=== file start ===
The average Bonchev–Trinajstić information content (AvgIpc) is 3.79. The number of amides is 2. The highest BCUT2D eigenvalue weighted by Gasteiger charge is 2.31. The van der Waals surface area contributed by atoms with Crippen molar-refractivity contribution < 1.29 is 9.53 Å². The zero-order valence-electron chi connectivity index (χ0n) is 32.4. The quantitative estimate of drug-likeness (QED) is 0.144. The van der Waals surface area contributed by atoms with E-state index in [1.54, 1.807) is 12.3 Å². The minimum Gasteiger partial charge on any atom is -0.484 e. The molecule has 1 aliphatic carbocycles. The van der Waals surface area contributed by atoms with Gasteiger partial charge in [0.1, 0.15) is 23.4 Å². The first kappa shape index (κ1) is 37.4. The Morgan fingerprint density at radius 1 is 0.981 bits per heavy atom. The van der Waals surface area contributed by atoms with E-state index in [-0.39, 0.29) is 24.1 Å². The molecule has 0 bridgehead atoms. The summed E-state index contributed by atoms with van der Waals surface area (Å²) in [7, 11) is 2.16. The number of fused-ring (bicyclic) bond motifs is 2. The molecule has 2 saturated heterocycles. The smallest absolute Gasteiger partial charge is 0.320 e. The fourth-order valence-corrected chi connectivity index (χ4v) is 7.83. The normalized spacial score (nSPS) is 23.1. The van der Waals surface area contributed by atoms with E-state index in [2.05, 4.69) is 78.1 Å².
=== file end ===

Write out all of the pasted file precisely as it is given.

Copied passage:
The average Bonchev–Trinajstić information content (AvgIpc) is 3.79. The number of amides is 2. The highest BCUT2D eigenvalue weighted by Gasteiger charge is 2.31. The van der Waals surface area contributed by atoms with Crippen molar-refractivity contribution < 1.29 is 9.53 Å². The zero-order valence-electron chi connectivity index (χ0n) is 32.4. The quantitative estimate of drug-likeness (QED) is 0.144. The van der Waals surface area contributed by atoms with E-state index in [1.54, 1.807) is 12.3 Å². The minimum Gasteiger partial charge on any atom is -0.484 e. The molecule has 1 aliphatic carbocycles. The van der Waals surface area contributed by atoms with Gasteiger partial charge in [0.1, 0.15) is 23.4 Å². The first kappa shape index (κ1) is 37.4. The Morgan fingerprint density at radius 1 is 0.981 bits per heavy atom. The van der Waals surface area contributed by atoms with E-state index in [-0.39, 0.29) is 24.1 Å². The molecule has 0 bridgehead atoms. The summed E-state index contributed by atoms with van der Waals surface area (Å²) in [7, 11) is 2.16. The number of fused-ring (bicyclic) bond motifs is 2. The molecule has 2 saturated heterocycles. The smallest absolute Gasteiger partial charge is 0.320 e. The fourth-order valence-corrected chi connectivity index (χ4v) is 7.83. The normalized spacial score (nSPS) is 23.1. The van der Waals surface area contributed by atoms with E-state index in [2.05, 4.69) is 78.1 Å².